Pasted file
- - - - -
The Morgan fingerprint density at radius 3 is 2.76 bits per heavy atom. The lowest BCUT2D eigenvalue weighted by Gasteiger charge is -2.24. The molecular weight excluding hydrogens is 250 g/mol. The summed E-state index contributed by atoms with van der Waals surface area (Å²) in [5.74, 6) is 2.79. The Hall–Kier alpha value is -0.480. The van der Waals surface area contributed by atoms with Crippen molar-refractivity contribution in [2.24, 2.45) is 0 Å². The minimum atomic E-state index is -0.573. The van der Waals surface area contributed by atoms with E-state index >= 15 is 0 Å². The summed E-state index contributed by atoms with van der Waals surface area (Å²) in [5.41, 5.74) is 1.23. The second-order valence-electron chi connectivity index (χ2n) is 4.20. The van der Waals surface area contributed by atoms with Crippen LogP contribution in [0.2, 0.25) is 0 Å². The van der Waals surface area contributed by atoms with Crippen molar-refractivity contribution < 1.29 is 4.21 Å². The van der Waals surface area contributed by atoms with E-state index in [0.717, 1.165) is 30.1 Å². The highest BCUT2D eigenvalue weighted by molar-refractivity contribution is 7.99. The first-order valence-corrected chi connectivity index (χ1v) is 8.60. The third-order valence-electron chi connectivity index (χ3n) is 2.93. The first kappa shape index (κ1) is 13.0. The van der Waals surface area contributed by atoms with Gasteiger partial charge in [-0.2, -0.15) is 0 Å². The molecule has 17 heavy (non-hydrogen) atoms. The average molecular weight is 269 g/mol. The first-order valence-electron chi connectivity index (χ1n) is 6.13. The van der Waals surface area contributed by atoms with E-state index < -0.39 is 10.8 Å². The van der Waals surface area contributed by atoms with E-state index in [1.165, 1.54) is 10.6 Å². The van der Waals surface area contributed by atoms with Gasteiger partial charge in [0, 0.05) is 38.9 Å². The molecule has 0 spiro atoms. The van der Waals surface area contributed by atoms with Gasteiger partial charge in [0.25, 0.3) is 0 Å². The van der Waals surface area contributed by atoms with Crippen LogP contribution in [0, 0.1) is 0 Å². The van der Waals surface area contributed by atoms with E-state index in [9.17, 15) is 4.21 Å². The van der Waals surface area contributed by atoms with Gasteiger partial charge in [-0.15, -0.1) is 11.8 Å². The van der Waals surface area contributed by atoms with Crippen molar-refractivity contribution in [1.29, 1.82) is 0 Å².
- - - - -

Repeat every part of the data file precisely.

The Morgan fingerprint density at radius 3 is 2.76 bits per heavy atom. The lowest BCUT2D eigenvalue weighted by Gasteiger charge is -2.24. The molecular weight excluding hydrogens is 250 g/mol. The summed E-state index contributed by atoms with van der Waals surface area (Å²) in [5.74, 6) is 2.79. The Hall–Kier alpha value is -0.480. The van der Waals surface area contributed by atoms with Crippen molar-refractivity contribution in [2.24, 2.45) is 0 Å². The minimum atomic E-state index is -0.573. The van der Waals surface area contributed by atoms with E-state index >= 15 is 0 Å². The summed E-state index contributed by atoms with van der Waals surface area (Å²) in [5.41, 5.74) is 1.23. The second-order valence-electron chi connectivity index (χ2n) is 4.20. The van der Waals surface area contributed by atoms with Crippen LogP contribution in [0.2, 0.25) is 0 Å². The van der Waals surface area contributed by atoms with Crippen molar-refractivity contribution < 1.29 is 4.21 Å². The van der Waals surface area contributed by atoms with E-state index in [0.717, 1.165) is 30.1 Å². The highest BCUT2D eigenvalue weighted by molar-refractivity contribution is 7.99. The first-order valence-corrected chi connectivity index (χ1v) is 8.60. The third-order valence-electron chi connectivity index (χ3n) is 2.93. The first kappa shape index (κ1) is 13.0. The van der Waals surface area contributed by atoms with Gasteiger partial charge in [-0.2, -0.15) is 0 Å². The molecule has 17 heavy (non-hydrogen) atoms. The average molecular weight is 269 g/mol. The first-order valence-electron chi connectivity index (χ1n) is 6.13. The van der Waals surface area contributed by atoms with E-state index < -0.39 is 10.8 Å². The van der Waals surface area contributed by atoms with E-state index in [1.165, 1.54) is 10.6 Å². The van der Waals surface area contributed by atoms with Gasteiger partial charge in [0, 0.05) is 38.9 Å². The molecule has 0 spiro atoms. The van der Waals surface area contributed by atoms with Gasteiger partial charge in [0.25, 0.3) is 0 Å². The van der Waals surface area contributed by atoms with Crippen LogP contribution in [0, 0.1) is 0 Å². The van der Waals surface area contributed by atoms with E-state index in [9.17, 15) is 4.21 Å². The van der Waals surface area contributed by atoms with Gasteiger partial charge in [-0.15, -0.1) is 11.8 Å². The van der Waals surface area contributed by atoms with Crippen molar-refractivity contribution in [1.29, 1.82) is 0 Å².